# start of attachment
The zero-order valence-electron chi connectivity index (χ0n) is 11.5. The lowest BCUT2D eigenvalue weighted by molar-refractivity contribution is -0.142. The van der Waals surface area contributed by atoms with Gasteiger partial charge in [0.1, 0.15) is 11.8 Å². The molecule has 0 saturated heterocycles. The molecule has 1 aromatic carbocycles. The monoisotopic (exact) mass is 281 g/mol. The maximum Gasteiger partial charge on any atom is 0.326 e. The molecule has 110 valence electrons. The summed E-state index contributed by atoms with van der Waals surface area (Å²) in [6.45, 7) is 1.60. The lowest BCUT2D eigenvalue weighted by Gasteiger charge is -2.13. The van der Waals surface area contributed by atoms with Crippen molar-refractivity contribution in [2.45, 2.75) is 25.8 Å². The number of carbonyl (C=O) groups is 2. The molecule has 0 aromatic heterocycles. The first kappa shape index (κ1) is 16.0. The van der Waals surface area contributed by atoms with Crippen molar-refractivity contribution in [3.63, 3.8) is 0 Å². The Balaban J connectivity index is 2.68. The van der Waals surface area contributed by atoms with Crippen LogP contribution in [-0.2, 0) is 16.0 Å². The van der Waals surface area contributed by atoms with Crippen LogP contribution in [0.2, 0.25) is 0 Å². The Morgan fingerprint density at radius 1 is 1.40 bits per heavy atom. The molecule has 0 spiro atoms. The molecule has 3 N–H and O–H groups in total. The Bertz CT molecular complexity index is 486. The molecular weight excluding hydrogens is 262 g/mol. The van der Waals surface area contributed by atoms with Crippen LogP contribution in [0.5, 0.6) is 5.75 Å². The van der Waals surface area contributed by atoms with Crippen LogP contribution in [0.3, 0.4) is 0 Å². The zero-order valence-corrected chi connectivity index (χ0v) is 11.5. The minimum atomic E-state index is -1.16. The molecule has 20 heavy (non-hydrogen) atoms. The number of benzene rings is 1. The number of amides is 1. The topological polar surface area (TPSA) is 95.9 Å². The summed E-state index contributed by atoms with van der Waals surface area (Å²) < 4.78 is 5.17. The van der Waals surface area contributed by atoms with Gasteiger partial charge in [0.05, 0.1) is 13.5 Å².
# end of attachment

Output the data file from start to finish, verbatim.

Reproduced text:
The zero-order valence-electron chi connectivity index (χ0n) is 11.5. The lowest BCUT2D eigenvalue weighted by molar-refractivity contribution is -0.142. The van der Waals surface area contributed by atoms with Gasteiger partial charge in [0.1, 0.15) is 11.8 Å². The molecule has 0 saturated heterocycles. The molecule has 1 aromatic carbocycles. The monoisotopic (exact) mass is 281 g/mol. The maximum Gasteiger partial charge on any atom is 0.326 e. The molecule has 110 valence electrons. The summed E-state index contributed by atoms with van der Waals surface area (Å²) in [6.45, 7) is 1.60. The lowest BCUT2D eigenvalue weighted by Gasteiger charge is -2.13. The van der Waals surface area contributed by atoms with Crippen molar-refractivity contribution in [2.45, 2.75) is 25.8 Å². The number of carbonyl (C=O) groups is 2. The molecule has 0 aromatic heterocycles. The first kappa shape index (κ1) is 16.0. The van der Waals surface area contributed by atoms with Crippen molar-refractivity contribution in [3.63, 3.8) is 0 Å². The Balaban J connectivity index is 2.68. The van der Waals surface area contributed by atoms with Crippen LogP contribution in [-0.2, 0) is 16.0 Å². The van der Waals surface area contributed by atoms with Crippen LogP contribution in [0.2, 0.25) is 0 Å². The Morgan fingerprint density at radius 1 is 1.40 bits per heavy atom. The molecule has 0 spiro atoms. The molecule has 3 N–H and O–H groups in total. The Bertz CT molecular complexity index is 486. The molecular weight excluding hydrogens is 262 g/mol. The van der Waals surface area contributed by atoms with Crippen LogP contribution in [0.5, 0.6) is 5.75 Å². The van der Waals surface area contributed by atoms with Crippen LogP contribution in [0.3, 0.4) is 0 Å². The zero-order valence-corrected chi connectivity index (χ0v) is 11.5. The minimum atomic E-state index is -1.16. The molecule has 20 heavy (non-hydrogen) atoms. The number of benzene rings is 1. The number of amides is 1. The topological polar surface area (TPSA) is 95.9 Å². The summed E-state index contributed by atoms with van der Waals surface area (Å²) < 4.78 is 5.17. The van der Waals surface area contributed by atoms with Gasteiger partial charge in [0.05, 0.1) is 13.5 Å².